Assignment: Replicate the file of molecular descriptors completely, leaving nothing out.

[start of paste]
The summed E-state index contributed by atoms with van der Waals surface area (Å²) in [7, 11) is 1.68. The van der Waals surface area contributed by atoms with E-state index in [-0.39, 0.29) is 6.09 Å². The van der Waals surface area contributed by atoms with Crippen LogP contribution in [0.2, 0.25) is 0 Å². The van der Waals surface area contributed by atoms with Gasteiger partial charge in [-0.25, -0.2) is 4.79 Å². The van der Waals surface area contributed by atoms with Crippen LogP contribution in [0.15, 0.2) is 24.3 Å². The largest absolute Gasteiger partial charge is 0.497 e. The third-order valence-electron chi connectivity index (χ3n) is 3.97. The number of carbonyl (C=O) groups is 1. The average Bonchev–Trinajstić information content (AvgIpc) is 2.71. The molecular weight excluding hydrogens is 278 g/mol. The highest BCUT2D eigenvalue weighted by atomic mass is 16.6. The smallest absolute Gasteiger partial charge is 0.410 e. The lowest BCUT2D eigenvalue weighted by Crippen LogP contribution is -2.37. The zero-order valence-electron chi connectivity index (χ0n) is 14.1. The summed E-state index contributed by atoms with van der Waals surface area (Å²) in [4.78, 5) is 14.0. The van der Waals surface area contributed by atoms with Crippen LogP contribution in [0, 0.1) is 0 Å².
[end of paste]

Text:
The summed E-state index contributed by atoms with van der Waals surface area (Å²) in [7, 11) is 1.68. The van der Waals surface area contributed by atoms with E-state index in [-0.39, 0.29) is 6.09 Å². The van der Waals surface area contributed by atoms with Crippen LogP contribution in [0.2, 0.25) is 0 Å². The van der Waals surface area contributed by atoms with Gasteiger partial charge in [-0.25, -0.2) is 4.79 Å². The van der Waals surface area contributed by atoms with Crippen LogP contribution in [0.15, 0.2) is 24.3 Å². The largest absolute Gasteiger partial charge is 0.497 e. The third-order valence-electron chi connectivity index (χ3n) is 3.97. The number of carbonyl (C=O) groups is 1. The average Bonchev–Trinajstić information content (AvgIpc) is 2.71. The molecular weight excluding hydrogens is 278 g/mol. The highest BCUT2D eigenvalue weighted by atomic mass is 16.6. The smallest absolute Gasteiger partial charge is 0.410 e. The lowest BCUT2D eigenvalue weighted by Crippen LogP contribution is -2.37. The zero-order valence-electron chi connectivity index (χ0n) is 14.1. The summed E-state index contributed by atoms with van der Waals surface area (Å²) in [4.78, 5) is 14.0. The van der Waals surface area contributed by atoms with Crippen LogP contribution in [0, 0.1) is 0 Å².